Bibliography and Index of the Sirenia and Desmostylia  

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"Badiola, Ainara"

Astibia, Humberto; Payros, Aitor; Pereda-Suberbiola, Xabier; Elorza, Javier; Berreteaga, Ana; Etxebarria, Nestor; Badiola, Ainara; Tosquella, Josep (detail)
Sedimentology and taphonomy of sirenian remains from the Middle Eocene of the Pamplona Basin (Navarre, western Pyrenees).
Facies 50(3-4): 463-475. 2 tabs. 7 figs.
Astibia, Humberto; Pereda-Suberbiola, Xabier; Bardet, Nathalie; Payros, Aitor; Berreteaga, Ana; Badiola, Ainara (detail)
Nuevos fósiles de sirenios en el Eoceno medio de la Cuenca de Pamplona (Navarra).
Revista Española de Paleontologia 21(1): 79-91. 2 tabs. 7 figs. May 2006.
–Engl. summ. Describes vertebrae and ribs of indeterminate dugongids.
Astibia, Humberto; Bardet, Nathalie; Pereda-Suberbiola, Xabier; Payros, Aitor; Buffrénil, Vivian de; Elorza, Javier; Tosquella, Josep; Berreteaga, Ana; Badiola, Ainara (detail)
New fossils of Sirenia from the Middle Eocene of Navarre (Western Pyrenees): the oldest West European sea cow record.
Geological Magazine 147(5): 665-673. 1 tab. 4 figs. DOI:10.1017/S0016756810000130 Sept. 2010.
Diaz-Berenguer, Ester; Badiola, Ainara; Moreno-Azanza, Miguel; Canudo, José Ignacio (detail)
First adequately-known quadrupedal sirenian from Eurasia (Eocene, Bay of Biscay, Huesca, northeastern Spain).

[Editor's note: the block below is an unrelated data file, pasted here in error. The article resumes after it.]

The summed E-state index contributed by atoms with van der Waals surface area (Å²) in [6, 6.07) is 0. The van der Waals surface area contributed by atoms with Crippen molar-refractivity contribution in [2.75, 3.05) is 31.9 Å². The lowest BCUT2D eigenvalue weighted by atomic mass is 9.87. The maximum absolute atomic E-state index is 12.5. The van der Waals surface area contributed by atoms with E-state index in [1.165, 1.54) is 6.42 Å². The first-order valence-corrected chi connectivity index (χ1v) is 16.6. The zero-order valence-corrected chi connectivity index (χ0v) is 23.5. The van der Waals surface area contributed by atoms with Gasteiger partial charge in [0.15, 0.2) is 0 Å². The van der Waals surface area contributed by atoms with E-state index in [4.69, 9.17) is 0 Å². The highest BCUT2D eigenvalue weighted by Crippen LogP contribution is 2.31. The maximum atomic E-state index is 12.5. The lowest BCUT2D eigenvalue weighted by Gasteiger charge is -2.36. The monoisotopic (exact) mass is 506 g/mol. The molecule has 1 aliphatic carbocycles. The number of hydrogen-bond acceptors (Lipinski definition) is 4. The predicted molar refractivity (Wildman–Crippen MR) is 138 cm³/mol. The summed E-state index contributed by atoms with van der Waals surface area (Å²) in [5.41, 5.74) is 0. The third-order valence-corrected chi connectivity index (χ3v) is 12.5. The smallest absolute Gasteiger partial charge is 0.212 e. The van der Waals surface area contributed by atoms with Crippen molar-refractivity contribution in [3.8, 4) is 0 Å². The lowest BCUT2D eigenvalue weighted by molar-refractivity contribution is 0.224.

Nature Scientific Reports 8(5127):1-13. 11 figs. Mar. 23, 2018.
–ABSTRACT: Sirenians are the only extant herbivorous mammals fully adapted to an aquatic lifestyle. They originated in Africa during the Paleocene from an undetermined clade of afrotherian mammals, and by the end of the Eocene they were widely distributed across the tropical latitudes. Here we introduce Sobrarbesiren cardieli gen. et sp. nov. It is the first adequately-known quadrupedal sirenian from Eurasia and the oldest record of this clade from western Europe. Fossils have been recovered from the middle Lutetian (SBZ15) site of Castejón de Sobrarbe-41 (Huesca, Spain), and comprise many cranial and postcranial remains, including pelvic girdle and hind limb bones, from at least six sirenian individuals of different ontogenetic stages. Sobrarbesiren shows a suite of characters previously considered synapomorphies of different clades of derived sirenians, such as the presence of the processus retroversus of the squamosal and the pterygoid fossa, combined with ancestral characters such as the presence of an alisphenoid canal, a permanent P5, at least two sacral vertebrae, a primitive pelvis and functional femora and fibulae. Sobrarbesiren is recovered as the sister taxon of Dugongidae and represents a transitional stage of adaptation to aquatic life between the amphibious quadrupedal prorastomids and the aquatic quadrupedal protosirenids.

Daryl P. Domning, Research Associate, Department of Paleobiology, National Museum of Natural History, Smithsonian Institution, Washington, D.C. 20560, and Laboratory of Evolutionary Biology, Department of Anatomy, College of Medicine, Howard University, Washington, D.C. 20059.
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